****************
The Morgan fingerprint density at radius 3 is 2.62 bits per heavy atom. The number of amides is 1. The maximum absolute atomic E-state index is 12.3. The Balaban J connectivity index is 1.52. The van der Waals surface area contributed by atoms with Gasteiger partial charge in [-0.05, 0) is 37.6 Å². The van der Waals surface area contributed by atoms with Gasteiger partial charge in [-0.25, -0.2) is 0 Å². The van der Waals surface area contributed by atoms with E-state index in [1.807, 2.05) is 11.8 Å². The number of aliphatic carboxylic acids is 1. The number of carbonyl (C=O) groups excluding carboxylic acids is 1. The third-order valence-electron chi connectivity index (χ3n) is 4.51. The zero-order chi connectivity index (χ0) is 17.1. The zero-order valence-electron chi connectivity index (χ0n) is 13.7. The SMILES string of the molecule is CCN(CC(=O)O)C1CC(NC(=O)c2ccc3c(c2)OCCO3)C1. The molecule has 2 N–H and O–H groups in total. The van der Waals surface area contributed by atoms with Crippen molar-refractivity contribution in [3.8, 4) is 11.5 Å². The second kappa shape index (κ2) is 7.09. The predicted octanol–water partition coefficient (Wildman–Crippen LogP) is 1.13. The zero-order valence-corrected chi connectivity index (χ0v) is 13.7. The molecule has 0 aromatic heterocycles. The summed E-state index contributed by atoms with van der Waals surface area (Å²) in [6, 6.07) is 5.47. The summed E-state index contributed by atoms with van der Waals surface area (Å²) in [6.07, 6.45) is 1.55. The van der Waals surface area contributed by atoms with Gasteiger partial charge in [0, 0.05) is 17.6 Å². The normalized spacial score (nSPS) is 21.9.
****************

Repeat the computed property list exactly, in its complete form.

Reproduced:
The Morgan fingerprint density at radius 3 is 2.62 bits per heavy atom. The number of amides is 1. The maximum absolute atomic E-state index is 12.3. The Balaban J connectivity index is 1.52. The van der Waals surface area contributed by atoms with Gasteiger partial charge in [-0.05, 0) is 37.6 Å². The van der Waals surface area contributed by atoms with Gasteiger partial charge in [-0.25, -0.2) is 0 Å². The van der Waals surface area contributed by atoms with E-state index in [1.807, 2.05) is 11.8 Å². The number of aliphatic carboxylic acids is 1. The number of carbonyl (C=O) groups excluding carboxylic acids is 1. The third-order valence-electron chi connectivity index (χ3n) is 4.51. The zero-order chi connectivity index (χ0) is 17.1. The zero-order valence-electron chi connectivity index (χ0n) is 13.7. The SMILES string of the molecule is CCN(CC(=O)O)C1CC(NC(=O)c2ccc3c(c2)OCCO3)C1. The molecule has 2 N–H and O–H groups in total. The van der Waals surface area contributed by atoms with Crippen molar-refractivity contribution in [3.8, 4) is 11.5 Å². The second kappa shape index (κ2) is 7.09. The predicted octanol–water partition coefficient (Wildman–Crippen LogP) is 1.13. The zero-order valence-corrected chi connectivity index (χ0v) is 13.7. The molecule has 0 aromatic heterocycles. The summed E-state index contributed by atoms with van der Waals surface area (Å²) in [6, 6.07) is 5.47. The summed E-state index contributed by atoms with van der Waals surface area (Å²) in [6.07, 6.45) is 1.55. The van der Waals surface area contributed by atoms with Gasteiger partial charge in [0, 0.05) is 17.6 Å². The normalized spacial score (nSPS) is 21.9.